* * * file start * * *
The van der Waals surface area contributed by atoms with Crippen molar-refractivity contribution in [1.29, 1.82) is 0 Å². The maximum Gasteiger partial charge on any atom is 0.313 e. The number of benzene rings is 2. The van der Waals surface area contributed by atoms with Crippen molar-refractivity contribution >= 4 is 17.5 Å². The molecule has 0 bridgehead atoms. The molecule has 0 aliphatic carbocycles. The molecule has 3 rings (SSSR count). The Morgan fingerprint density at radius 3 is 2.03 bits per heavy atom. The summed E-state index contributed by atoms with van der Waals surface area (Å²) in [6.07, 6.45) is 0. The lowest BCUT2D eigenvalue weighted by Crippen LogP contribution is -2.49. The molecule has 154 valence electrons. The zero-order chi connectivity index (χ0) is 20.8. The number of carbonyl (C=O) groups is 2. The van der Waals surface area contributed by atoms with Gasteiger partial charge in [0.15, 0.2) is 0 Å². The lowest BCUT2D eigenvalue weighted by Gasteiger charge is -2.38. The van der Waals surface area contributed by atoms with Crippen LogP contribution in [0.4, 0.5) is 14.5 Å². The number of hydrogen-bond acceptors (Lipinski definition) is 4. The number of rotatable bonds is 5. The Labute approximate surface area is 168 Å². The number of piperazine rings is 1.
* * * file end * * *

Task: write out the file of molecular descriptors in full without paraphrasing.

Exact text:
The van der Waals surface area contributed by atoms with Crippen molar-refractivity contribution in [1.29, 1.82) is 0 Å². The maximum Gasteiger partial charge on any atom is 0.313 e. The number of benzene rings is 2. The van der Waals surface area contributed by atoms with Crippen molar-refractivity contribution >= 4 is 17.5 Å². The molecule has 0 bridgehead atoms. The molecule has 0 aliphatic carbocycles. The molecule has 3 rings (SSSR count). The Morgan fingerprint density at radius 3 is 2.03 bits per heavy atom. The summed E-state index contributed by atoms with van der Waals surface area (Å²) in [6.07, 6.45) is 0. The lowest BCUT2D eigenvalue weighted by Crippen LogP contribution is -2.49. The molecule has 154 valence electrons. The zero-order chi connectivity index (χ0) is 20.8. The number of carbonyl (C=O) groups is 2. The van der Waals surface area contributed by atoms with Gasteiger partial charge in [0.15, 0.2) is 0 Å². The lowest BCUT2D eigenvalue weighted by Gasteiger charge is -2.38. The van der Waals surface area contributed by atoms with Crippen LogP contribution in [0.4, 0.5) is 14.5 Å². The number of hydrogen-bond acceptors (Lipinski definition) is 4. The number of rotatable bonds is 5. The Labute approximate surface area is 168 Å². The number of piperazine rings is 1.